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26 cases
  • Jones v. Clark Cnty., No. 19-5143
    • United States
    • United States Courts of Appeals. United States Court of Appeals (6th Circuit)
    • May 18, 2020
    ...432 F. App'x 513, 515 (6th Cir. 2011) ; United States v. Hinojosa , 606 F.3d 875, 885 (6th Cir. 2010) ; see also United States v. Bosyk , 933 F.3d 319, 325–26 (4th Cir. 2019) ; United States v. Featherly , 846 F.3d 237, 240 (7th Cir. 2017) (per curiam); United States v. McLellan , 792 F.3d ......
  • Johnson v. Balt. Police Dep't, CIVIL ELH-19-0698
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    • United States District Courts. 4th Circuit. United States District Court (Maryland)
    • September 30, 2022
    ...with respect to the person to be searched or seized[.] Notably, probable cause is “‘not a high bar.'” United States v. Bosyk, 933 F.3d 319, 315 (4th Cir. 2019) (quoting Wesby, 138 S.Ct. at 586); see Kaley v. United States, 571 U.S. 320, 338 (2014); United States v. Blakeney, 949 F.3d 851, 8......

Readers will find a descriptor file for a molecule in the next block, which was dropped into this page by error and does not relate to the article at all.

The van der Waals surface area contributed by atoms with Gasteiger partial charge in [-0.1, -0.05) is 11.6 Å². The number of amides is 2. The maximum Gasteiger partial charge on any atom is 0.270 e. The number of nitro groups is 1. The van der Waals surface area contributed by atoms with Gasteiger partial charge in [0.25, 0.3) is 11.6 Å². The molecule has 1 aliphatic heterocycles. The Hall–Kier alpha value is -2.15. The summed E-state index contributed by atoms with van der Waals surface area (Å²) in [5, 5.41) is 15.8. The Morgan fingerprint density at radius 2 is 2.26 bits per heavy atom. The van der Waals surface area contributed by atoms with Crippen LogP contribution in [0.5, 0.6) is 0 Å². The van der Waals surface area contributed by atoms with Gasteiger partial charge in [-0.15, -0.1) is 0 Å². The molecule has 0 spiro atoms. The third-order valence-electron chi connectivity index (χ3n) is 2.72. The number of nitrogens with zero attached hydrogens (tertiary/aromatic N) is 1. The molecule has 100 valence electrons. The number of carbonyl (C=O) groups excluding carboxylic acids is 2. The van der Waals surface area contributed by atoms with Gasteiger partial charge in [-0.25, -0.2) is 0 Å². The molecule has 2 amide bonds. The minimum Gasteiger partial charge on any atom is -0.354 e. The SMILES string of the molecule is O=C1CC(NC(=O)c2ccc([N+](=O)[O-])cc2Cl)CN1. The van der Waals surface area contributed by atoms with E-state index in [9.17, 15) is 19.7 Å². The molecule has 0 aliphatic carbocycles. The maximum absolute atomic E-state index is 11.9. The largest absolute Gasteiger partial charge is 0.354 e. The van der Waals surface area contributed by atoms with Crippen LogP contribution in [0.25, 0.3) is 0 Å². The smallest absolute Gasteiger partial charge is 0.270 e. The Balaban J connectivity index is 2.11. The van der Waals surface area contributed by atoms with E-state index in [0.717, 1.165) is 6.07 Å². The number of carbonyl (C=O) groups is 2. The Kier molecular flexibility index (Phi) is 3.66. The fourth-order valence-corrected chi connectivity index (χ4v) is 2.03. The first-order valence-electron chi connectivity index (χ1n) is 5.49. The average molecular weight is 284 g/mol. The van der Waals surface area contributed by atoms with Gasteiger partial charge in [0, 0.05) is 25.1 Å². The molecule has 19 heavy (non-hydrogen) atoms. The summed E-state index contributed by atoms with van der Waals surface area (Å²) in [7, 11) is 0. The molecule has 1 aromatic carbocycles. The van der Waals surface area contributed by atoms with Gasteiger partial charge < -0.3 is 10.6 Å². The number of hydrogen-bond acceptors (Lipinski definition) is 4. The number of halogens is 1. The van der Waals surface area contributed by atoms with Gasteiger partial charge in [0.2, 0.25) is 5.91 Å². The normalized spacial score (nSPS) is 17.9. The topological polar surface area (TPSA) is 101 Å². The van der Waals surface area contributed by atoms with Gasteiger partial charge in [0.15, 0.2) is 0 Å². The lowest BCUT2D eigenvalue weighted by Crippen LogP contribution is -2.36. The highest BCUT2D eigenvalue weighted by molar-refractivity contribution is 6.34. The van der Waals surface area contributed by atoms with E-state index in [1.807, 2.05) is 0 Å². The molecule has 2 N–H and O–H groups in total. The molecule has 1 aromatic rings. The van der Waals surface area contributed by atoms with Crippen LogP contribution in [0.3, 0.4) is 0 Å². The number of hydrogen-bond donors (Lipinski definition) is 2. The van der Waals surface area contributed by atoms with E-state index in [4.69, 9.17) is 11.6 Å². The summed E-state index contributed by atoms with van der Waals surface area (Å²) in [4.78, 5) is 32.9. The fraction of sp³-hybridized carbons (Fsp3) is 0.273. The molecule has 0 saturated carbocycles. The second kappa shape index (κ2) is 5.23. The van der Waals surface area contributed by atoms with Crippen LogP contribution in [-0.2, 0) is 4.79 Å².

• United States v. Chavez, DOCKET NO: 3:18-CR-00311-MOC-DCK-3
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    • United States District Courts. 4th Circuit. Western District of North Carolina
    • November 6, 2019
    ...there is a fair probability that contraband or evidence of a crime will be found in a particular place." United States v. Bosyk, 933 F.3d 319, 339 (4th Cir. 2019) (quoting Illinois v. Gates, 462 U.S. 213, 238, 103 S.Ct. 2317, 76 L.Ed.2d 527 (1983) ). This probable cause inquiry is "not a hi......
  • United States v. Aigbekaen, No. 17-4109
    • United States
    • United States Courts of Appeals. United States Court of Appeals (4th Circuit)
    • November 21, 2019
    ...is sufficient reason for [a court] to decide the violation issue before turning to the good-faith question." United States v. Bosyk , 933 F.3d 319, 332 n.10 (4th Cir. 2019) (alterations in original) (quoting Illinois v. Gates , 462 U.S. 213, 264, 103 S.Ct. 2317, 76 L.Ed.2d 527 (1983) (White......